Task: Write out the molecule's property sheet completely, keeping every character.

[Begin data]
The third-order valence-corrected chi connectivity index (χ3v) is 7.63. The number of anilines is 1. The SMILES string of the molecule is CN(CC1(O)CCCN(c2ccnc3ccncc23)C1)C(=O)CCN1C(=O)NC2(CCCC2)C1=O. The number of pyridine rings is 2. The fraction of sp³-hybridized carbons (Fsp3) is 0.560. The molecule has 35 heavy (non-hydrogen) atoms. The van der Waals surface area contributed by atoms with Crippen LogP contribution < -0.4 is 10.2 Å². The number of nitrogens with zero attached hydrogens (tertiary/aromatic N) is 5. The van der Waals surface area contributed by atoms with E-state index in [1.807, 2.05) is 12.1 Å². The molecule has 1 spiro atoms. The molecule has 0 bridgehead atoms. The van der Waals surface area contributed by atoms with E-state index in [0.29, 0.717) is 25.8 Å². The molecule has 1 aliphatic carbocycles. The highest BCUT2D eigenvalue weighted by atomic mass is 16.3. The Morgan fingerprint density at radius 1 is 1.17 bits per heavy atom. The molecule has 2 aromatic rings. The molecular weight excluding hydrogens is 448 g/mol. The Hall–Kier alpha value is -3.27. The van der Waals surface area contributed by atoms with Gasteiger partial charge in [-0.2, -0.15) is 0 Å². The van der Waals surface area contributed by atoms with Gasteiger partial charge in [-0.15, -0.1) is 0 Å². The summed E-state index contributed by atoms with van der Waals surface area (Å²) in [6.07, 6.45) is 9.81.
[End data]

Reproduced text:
The third-order valence-corrected chi connectivity index (χ3v) is 7.63. The number of anilines is 1. The SMILES string of the molecule is CN(CC1(O)CCCN(c2ccnc3ccncc23)C1)C(=O)CCN1C(=O)NC2(CCCC2)C1=O. The number of pyridine rings is 2. The fraction of sp³-hybridized carbons (Fsp3) is 0.560. The molecule has 35 heavy (non-hydrogen) atoms. The van der Waals surface area contributed by atoms with Crippen LogP contribution < -0.4 is 10.2 Å². The number of nitrogens with zero attached hydrogens (tertiary/aromatic N) is 5. The van der Waals surface area contributed by atoms with E-state index in [1.807, 2.05) is 12.1 Å². The molecule has 1 spiro atoms. The molecule has 0 bridgehead atoms. The van der Waals surface area contributed by atoms with E-state index in [0.29, 0.717) is 25.8 Å². The molecule has 1 aliphatic carbocycles. The highest BCUT2D eigenvalue weighted by atomic mass is 16.3. The Morgan fingerprint density at radius 1 is 1.17 bits per heavy atom. The molecule has 2 aromatic rings. The molecular weight excluding hydrogens is 448 g/mol. The Hall–Kier alpha value is -3.27. The van der Waals surface area contributed by atoms with Gasteiger partial charge in [-0.2, -0.15) is 0 Å². The van der Waals surface area contributed by atoms with Gasteiger partial charge in [-0.15, -0.1) is 0 Å². The summed E-state index contributed by atoms with van der Waals surface area (Å²) in [6.07, 6.45) is 9.81.